Recognising that this is a model of economic development, nonetheless, one of our key points is that communities must be centred in Community Wealth Building. CWB as a framework is relevant at the national scale, has predominantly been located at local authority level in the UK, but must work for and be led by communities. This must look like true collaboration and a trust-based partnership of equals between the public sector and community anchors, not tokenistic consultation, or competition for resources. 

To build a local economic democracy, we need deep democratic renewal, bringing economic and political decision making much closer to people and communities. Our members are a good example of local democracy in action, are democratic by nature and can respond directly to the needs and aspirations of their communities. The long-delayed process of Local Governance Reform is vital here.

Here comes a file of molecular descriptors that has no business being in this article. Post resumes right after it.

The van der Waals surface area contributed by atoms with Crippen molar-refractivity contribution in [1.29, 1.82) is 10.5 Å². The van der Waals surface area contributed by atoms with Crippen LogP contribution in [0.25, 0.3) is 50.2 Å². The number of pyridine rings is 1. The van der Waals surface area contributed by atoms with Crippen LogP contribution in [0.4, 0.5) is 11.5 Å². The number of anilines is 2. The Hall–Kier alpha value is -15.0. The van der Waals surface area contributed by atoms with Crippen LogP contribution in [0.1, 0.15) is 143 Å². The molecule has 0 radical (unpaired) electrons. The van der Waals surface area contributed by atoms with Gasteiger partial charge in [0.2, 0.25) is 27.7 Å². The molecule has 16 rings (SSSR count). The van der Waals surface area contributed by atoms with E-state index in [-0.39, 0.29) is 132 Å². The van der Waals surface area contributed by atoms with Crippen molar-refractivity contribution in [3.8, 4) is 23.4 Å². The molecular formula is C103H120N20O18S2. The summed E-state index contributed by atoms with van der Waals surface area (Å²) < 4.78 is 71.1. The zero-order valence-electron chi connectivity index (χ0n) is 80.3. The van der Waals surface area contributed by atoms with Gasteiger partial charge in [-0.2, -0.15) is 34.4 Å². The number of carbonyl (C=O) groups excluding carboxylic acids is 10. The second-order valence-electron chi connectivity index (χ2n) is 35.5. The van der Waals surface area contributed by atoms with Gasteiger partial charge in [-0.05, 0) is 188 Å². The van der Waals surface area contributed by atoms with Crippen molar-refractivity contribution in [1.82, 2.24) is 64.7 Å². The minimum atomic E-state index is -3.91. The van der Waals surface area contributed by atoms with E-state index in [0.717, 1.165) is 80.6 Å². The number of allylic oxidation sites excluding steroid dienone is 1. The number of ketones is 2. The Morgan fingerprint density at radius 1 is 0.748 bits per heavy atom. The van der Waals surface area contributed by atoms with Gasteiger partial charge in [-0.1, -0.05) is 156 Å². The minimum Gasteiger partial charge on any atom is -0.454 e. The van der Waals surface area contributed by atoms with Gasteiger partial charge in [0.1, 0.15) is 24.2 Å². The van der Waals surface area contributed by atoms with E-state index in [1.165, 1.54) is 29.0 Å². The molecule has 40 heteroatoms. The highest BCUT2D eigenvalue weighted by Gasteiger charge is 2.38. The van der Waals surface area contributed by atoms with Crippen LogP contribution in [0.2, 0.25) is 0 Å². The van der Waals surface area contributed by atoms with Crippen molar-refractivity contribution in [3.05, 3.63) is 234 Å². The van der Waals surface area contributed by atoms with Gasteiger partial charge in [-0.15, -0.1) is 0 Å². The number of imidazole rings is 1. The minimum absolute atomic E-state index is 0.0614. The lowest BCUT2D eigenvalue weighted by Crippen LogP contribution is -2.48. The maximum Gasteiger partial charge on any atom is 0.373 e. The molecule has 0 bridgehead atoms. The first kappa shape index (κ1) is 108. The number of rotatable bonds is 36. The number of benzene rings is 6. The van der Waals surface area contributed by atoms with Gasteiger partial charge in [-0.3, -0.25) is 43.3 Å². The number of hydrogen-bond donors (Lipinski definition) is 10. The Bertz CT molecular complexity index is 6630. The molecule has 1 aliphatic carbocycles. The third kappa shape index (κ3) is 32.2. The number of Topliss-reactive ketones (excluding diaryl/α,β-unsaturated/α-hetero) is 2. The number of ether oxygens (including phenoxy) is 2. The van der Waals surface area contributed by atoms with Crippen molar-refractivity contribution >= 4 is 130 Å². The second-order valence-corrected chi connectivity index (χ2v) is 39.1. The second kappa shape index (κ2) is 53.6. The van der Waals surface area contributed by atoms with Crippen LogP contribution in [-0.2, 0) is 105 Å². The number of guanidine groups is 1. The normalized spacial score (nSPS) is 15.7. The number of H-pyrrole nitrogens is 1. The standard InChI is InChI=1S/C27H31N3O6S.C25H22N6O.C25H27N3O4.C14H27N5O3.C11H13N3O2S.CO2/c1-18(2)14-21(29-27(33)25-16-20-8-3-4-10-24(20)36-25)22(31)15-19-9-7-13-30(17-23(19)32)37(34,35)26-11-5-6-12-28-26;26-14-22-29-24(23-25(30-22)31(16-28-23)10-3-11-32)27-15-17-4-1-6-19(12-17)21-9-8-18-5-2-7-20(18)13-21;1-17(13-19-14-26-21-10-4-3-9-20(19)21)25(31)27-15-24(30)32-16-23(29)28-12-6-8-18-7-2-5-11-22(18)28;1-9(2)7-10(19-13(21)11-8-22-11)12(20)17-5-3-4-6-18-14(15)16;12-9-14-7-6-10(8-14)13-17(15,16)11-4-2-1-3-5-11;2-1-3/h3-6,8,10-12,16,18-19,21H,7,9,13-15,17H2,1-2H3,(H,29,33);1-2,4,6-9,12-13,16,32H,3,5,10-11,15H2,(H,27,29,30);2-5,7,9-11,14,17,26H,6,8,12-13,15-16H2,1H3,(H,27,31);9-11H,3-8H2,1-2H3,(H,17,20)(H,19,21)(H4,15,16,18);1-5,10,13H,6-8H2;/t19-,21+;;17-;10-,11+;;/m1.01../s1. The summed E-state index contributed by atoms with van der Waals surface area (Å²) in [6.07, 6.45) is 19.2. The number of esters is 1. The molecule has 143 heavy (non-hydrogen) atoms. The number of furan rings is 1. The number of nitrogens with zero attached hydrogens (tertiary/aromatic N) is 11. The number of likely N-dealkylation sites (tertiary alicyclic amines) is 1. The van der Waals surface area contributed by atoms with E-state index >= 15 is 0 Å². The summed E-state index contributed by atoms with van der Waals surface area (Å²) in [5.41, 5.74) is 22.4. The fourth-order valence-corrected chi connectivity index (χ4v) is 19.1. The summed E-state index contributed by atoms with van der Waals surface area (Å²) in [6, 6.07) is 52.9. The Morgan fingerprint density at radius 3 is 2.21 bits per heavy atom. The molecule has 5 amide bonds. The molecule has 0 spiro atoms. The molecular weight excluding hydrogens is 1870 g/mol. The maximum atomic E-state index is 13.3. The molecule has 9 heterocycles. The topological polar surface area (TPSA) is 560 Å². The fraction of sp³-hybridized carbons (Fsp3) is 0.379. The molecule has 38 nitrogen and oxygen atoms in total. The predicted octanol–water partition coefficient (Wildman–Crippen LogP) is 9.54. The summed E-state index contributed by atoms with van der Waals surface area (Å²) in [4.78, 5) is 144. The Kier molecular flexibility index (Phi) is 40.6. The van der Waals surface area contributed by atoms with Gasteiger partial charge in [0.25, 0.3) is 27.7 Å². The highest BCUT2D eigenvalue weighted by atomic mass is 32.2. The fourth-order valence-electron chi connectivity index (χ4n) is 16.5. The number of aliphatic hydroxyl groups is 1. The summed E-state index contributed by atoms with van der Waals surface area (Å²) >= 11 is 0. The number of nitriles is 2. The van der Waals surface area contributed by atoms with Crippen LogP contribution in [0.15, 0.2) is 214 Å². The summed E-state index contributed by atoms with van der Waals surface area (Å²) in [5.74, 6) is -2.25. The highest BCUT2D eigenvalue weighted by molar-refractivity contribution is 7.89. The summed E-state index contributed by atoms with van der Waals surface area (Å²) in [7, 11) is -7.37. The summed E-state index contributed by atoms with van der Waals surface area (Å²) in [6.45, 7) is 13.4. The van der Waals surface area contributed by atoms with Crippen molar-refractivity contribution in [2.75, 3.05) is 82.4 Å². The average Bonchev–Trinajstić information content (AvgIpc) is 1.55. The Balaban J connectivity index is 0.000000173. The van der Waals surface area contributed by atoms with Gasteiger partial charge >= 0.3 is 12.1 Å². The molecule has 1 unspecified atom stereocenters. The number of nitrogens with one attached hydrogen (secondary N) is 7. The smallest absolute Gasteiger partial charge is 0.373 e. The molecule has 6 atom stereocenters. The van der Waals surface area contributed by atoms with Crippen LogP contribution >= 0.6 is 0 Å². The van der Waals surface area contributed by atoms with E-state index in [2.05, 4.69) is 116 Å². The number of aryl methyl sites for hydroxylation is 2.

A new duty to implement CWB must be matched by investment in secure funding for the third sector, whether that is through increased community ownership of productive assets to create a secure funding base, or more secure core grant funding; and an investment in capacity building to enable the third sector to build the capabilities needed to engage more deeply in their local economies. 

National initiatives to support the process of culture change and embed a culture of collective leadership is required to bring about the changes needed to underpin the implementation of a CWB duty.